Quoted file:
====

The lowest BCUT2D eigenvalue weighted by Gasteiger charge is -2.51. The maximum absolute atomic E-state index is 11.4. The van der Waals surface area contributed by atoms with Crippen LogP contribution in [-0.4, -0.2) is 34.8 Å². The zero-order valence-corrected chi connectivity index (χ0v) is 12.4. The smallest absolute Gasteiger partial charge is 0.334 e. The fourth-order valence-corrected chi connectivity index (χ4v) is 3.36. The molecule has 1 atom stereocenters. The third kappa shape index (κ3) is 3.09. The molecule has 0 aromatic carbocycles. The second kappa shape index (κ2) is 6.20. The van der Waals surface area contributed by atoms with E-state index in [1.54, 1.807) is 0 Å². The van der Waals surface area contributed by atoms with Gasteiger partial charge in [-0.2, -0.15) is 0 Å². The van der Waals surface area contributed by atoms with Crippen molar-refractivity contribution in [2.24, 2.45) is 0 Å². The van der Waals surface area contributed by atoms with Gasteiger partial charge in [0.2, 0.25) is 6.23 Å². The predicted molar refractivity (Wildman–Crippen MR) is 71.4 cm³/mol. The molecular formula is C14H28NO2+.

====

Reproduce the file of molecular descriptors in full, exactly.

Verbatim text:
The lowest BCUT2D eigenvalue weighted by Gasteiger charge is -2.51. The maximum absolute atomic E-state index is 11.4. The van der Waals surface area contributed by atoms with Crippen LogP contribution in [-0.4, -0.2) is 34.8 Å². The zero-order valence-corrected chi connectivity index (χ0v) is 12.4. The smallest absolute Gasteiger partial charge is 0.334 e. The fourth-order valence-corrected chi connectivity index (χ4v) is 3.36. The molecule has 1 atom stereocenters. The third kappa shape index (κ3) is 3.09. The molecule has 0 aromatic carbocycles. The second kappa shape index (κ2) is 6.20. The van der Waals surface area contributed by atoms with E-state index in [1.54, 1.807) is 0 Å². The van der Waals surface area contributed by atoms with Gasteiger partial charge in [-0.2, -0.15) is 0 Å². The van der Waals surface area contributed by atoms with Crippen molar-refractivity contribution in [2.24, 2.45) is 0 Å². The van der Waals surface area contributed by atoms with Gasteiger partial charge in [0.2, 0.25) is 6.23 Å². The predicted molar refractivity (Wildman–Crippen MR) is 71.4 cm³/mol. The molecular formula is C14H28NO2+.